Varsity's blue economy research hub in Siaya set to transform lives – The Standard

President William Ruto with Jaramogi Oginga Odinga University of Science and Technology vice chancellor Stephen Agong during the commissioning of Blue Economy Research Hub in Bondo Siaya county January 14th 2023. [Collins Oduor, Standard]
When Professor Stephen Agong’ floated the idea of putting fish cages in Lake Victoria, many residents thought he was out of his mind.
Those initial attempts to sell the idea to Miyandhe community, which is dependent on fishing, did not yield results.

The fishermen even refused to go to the lake and see for themselves what was being talked about.
But more than five years later, it turns out that what the Miyandhe people thought was fantasy is a reality that will change their lives.

With the commissioning of Jaramogi Oginga Odinga University of Science and Technology Blue Economy Research Hub by President William Ruto, there is hope in the air.
The multi-million shilling hub sits on 37 acres in Bondo sub-County’s Central Sakwa ward.
It has a swimming pool, three accommodation blocks, an administration unit and a laboratory.

The hub, in Siaya County, aims to deliver practical solutions to challenges local communities face and help enhance the competitiveness of the Kenyan economy.
While launching the hub, President William Ruto said that scientific research and innovation are central to empowering the youth through access to both skills and opportunities.
According to Professor Agong’, this was a well-thought-out project because of the strategic nature of the fisheries industry.
“Blue economy has its components in fisheries, tourism, marine transport, aquaculture as well as offshore renewable energy,” he said.
“The new hub will therefore enhance the growth and development of these components for purposes of boosting food security and creating job opportunities for residents.”

The Vice-Chancellor said that the facility will go a long way in addressing the problems such as the unavailability of quality and affordable feeds which affect fish farmers.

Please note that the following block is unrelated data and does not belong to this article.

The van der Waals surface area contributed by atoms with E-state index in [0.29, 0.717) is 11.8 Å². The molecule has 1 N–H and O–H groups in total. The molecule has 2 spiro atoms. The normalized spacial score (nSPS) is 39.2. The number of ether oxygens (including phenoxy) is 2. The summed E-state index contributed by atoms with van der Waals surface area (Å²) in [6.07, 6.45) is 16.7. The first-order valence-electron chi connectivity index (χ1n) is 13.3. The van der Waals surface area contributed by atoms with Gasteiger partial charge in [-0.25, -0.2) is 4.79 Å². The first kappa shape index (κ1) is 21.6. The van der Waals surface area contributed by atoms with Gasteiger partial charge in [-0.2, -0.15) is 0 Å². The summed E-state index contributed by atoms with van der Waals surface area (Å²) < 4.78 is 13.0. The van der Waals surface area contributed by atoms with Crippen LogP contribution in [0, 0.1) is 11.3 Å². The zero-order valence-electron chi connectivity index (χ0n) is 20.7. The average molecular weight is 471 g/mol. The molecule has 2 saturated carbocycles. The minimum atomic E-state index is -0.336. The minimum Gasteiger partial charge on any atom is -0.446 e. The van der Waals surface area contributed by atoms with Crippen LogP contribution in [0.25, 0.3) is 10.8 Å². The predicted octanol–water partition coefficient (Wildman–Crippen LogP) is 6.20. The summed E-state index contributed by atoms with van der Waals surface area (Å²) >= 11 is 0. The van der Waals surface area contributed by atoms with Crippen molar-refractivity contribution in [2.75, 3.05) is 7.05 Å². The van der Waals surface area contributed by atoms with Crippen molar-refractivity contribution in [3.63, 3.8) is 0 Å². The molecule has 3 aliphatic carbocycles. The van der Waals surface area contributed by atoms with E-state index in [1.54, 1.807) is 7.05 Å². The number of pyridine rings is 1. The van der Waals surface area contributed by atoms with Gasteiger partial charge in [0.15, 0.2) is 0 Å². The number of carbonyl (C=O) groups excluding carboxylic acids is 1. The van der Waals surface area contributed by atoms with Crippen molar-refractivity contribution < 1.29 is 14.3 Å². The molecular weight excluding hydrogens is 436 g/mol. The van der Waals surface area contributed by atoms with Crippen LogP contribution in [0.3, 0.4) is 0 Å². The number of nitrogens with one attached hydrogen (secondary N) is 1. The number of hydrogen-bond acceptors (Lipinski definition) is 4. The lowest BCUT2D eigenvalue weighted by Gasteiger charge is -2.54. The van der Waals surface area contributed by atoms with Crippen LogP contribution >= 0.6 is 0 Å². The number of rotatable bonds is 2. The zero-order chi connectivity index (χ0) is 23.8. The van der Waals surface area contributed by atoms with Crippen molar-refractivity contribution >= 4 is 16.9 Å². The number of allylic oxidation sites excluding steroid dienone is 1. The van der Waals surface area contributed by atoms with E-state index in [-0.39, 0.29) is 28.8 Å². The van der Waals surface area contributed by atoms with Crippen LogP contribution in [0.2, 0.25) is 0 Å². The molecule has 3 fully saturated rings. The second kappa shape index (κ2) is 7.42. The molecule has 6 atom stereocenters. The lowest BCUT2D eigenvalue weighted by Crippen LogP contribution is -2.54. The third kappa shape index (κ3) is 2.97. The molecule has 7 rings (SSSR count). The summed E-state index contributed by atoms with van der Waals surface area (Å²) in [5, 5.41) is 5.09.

“The biggest challenge for the fish farmers is the availability of feeds for fingerlings. Through research, we will come up with alternative feeds that will be safe and easily available,” he added.
Water quality still poses a threat to the fish and the farmers and the VC agreed that more research is required to ensure the water is safe.
Prof Agong’ said they need Sh 363 million for clearing pending bills and furnishing the facility. The hub, which is expected to attract both local and international students, will also be used for repopulating the lake.
“We are losing a lot of indigenous fish species due to overfishing. As a research institution, our plan is to repopulate Lake Victoria,” he said, adding that this will spur economic growth in Kenya and beyond.
The local community is upbeat that the project will change their lives.
Mzee Odida Buoga said accessing the area has not been easy due to the poor road network.
“The road from Bondo is dusty and the common means of transport is a motorbike. We hope infrastructure will be improved because of this project,” Buoga said.
Buoga, who said that the expansive area was a grazing field, added that land prices have already shot up, with investors scrambling for parcels on which to build hostels and residential houses.
Jackline Akinyi, 43, says the growth of the area has stagnated due to the poor road network.
She is one of the hundreds of traders who go to Bondo town to shop.
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